10:42
changes color slightly,
10:45
much like the pitch of the police car siren changes
10:48
as it speeds past you.
10:52
So.
10:53
There’s this other thing about holography I haven’t told you yet,
10:56
that you need to know.
10:58
Only two beams of exactly the same color can make a hologram.
11:03
So, that’s the orange light that’s coming off of the sonic spot,
11:09
that’s changed color slightly,
11:11
and we create a glowing disc of orange light
11:15
underneath a neighboring chip
11:17
and then record a hologram on the camera chip.
11:21
Like so.
11:22
From that hologram, we can extract information just about that sonic spot,
11:27
because we filter out all of the red light.
11:32
Then, we can optionally focus the light back down into the brain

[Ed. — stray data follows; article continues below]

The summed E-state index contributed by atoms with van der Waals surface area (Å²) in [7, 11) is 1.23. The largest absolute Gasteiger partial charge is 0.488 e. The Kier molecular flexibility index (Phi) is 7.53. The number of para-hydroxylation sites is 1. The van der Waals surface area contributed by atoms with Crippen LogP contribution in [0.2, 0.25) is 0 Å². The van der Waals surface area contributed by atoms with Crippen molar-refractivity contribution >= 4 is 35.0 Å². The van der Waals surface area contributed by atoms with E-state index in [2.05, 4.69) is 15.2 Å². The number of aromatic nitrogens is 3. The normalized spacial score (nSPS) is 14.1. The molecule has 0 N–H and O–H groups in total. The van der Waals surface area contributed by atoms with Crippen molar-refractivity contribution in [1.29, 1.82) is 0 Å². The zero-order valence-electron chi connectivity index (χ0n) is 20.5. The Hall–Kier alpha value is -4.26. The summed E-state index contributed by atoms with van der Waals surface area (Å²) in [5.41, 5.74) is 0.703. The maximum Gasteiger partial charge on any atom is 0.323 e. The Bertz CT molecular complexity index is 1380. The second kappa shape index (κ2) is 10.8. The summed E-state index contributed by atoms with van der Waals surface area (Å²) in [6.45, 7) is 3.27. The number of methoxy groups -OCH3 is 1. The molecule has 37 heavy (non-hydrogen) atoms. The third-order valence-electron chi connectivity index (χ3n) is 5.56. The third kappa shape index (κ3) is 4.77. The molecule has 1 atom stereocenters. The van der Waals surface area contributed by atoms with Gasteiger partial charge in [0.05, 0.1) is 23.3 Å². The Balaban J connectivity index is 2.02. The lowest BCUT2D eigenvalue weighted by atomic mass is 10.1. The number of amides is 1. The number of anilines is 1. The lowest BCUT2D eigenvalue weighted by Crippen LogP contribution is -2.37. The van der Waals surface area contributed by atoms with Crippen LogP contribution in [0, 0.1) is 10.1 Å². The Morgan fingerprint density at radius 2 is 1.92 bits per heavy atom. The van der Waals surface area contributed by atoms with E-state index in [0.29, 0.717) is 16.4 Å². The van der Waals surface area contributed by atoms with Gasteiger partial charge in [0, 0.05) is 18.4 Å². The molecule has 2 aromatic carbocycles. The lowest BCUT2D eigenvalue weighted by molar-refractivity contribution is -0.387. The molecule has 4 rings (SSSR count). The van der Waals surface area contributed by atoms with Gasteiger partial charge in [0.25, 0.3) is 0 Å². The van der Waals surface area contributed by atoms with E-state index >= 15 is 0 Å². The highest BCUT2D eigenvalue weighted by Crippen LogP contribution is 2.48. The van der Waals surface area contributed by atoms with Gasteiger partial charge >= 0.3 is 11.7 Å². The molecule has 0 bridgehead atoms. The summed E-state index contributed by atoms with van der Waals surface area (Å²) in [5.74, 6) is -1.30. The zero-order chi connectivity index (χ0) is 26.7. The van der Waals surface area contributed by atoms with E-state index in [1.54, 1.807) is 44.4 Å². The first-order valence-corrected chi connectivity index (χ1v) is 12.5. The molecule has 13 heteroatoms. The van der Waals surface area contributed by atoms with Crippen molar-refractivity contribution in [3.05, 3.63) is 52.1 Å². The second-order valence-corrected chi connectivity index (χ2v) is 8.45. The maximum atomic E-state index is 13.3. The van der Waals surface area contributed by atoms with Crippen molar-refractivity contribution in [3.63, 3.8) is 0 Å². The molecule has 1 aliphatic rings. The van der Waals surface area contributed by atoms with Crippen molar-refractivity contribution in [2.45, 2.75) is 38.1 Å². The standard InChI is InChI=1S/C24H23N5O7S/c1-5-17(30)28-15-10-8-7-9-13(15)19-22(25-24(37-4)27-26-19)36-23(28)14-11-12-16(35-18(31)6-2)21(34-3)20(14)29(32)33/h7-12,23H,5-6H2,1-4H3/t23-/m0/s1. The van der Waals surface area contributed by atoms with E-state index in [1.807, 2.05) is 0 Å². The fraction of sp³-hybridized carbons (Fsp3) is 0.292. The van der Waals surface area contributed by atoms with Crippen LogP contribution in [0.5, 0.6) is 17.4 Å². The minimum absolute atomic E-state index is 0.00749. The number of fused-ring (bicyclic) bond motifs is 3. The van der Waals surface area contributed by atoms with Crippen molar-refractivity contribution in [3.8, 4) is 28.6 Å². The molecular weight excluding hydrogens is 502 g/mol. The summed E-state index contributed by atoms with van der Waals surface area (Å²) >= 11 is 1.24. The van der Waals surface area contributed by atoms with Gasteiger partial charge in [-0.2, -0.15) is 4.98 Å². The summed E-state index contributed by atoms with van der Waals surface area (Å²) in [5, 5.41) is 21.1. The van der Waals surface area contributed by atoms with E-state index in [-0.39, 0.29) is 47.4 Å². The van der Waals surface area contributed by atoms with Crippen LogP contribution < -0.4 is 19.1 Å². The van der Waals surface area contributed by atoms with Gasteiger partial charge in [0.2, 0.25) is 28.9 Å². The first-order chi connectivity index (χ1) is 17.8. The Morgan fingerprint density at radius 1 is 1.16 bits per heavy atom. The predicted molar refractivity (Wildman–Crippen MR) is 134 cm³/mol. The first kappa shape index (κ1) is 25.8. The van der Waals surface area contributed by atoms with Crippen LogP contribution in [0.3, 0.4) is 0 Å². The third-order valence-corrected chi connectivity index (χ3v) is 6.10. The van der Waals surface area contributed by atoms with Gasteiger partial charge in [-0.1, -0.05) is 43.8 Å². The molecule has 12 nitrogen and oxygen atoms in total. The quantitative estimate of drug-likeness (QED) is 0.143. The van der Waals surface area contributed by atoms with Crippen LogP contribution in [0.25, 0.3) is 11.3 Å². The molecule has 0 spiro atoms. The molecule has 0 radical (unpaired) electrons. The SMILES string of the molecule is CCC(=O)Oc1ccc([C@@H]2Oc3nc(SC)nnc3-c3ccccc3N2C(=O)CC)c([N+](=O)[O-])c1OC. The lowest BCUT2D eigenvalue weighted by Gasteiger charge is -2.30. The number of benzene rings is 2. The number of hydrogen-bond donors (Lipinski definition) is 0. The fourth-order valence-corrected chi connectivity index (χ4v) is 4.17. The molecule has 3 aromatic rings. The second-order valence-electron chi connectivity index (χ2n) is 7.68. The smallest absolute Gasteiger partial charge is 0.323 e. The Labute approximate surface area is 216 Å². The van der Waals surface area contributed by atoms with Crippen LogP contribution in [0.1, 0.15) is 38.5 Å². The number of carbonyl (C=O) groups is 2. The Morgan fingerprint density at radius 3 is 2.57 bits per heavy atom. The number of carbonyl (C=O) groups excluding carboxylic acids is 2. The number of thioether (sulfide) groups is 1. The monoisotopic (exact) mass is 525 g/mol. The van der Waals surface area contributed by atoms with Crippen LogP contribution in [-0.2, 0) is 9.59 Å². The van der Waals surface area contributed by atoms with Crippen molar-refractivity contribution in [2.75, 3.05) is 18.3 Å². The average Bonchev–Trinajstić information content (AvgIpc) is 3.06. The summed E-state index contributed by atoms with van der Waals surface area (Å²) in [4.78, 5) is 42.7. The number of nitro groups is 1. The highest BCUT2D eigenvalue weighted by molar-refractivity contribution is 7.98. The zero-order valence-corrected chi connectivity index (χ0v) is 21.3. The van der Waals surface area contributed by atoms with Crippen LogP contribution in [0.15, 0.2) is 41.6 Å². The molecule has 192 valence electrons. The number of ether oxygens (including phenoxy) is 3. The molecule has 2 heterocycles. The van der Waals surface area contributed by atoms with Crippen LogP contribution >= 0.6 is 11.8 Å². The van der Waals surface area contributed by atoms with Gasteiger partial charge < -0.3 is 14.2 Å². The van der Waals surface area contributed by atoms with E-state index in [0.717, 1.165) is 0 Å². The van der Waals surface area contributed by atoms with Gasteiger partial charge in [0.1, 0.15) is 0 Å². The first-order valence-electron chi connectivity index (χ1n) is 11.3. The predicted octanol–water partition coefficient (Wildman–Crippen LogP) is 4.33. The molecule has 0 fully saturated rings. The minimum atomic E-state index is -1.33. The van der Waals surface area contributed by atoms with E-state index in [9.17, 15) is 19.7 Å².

11:35
to stimulate a neuron or part of the brain.
11:39
And then we move on to shift the sonic focus to another spot.
11:44
And that way, spot by spot, we scan out the brain.
11:49
Our chips decode holograms
11:51
a bit like Rosalind Franklin decoded this iconic image of X-ray diffraction
11:57
to reveal the structure of DNA for the first time.
12:01
We’re doing that electronically with our chips,
12:04
recording the image and decoding the information,
12:08
in a millionth of a second.
12:10
We scan fast.
12:13
Our system may be extraordinary at finding blood.
12:17
And that’s because blood absorbs red light and infrared light.
12:21
Blood is red.
12:23
Here’s a beaker of blood.
12:25
I’m going to show you.
12:27
And here’s our laser, going right through it.
12:31
It really is a laser, you can see it on the — there it is.
12:34
In comparison to my pound of flesh,
12:38
where you can see the light goes everywhere.
12:41
So let’s see that again, blood.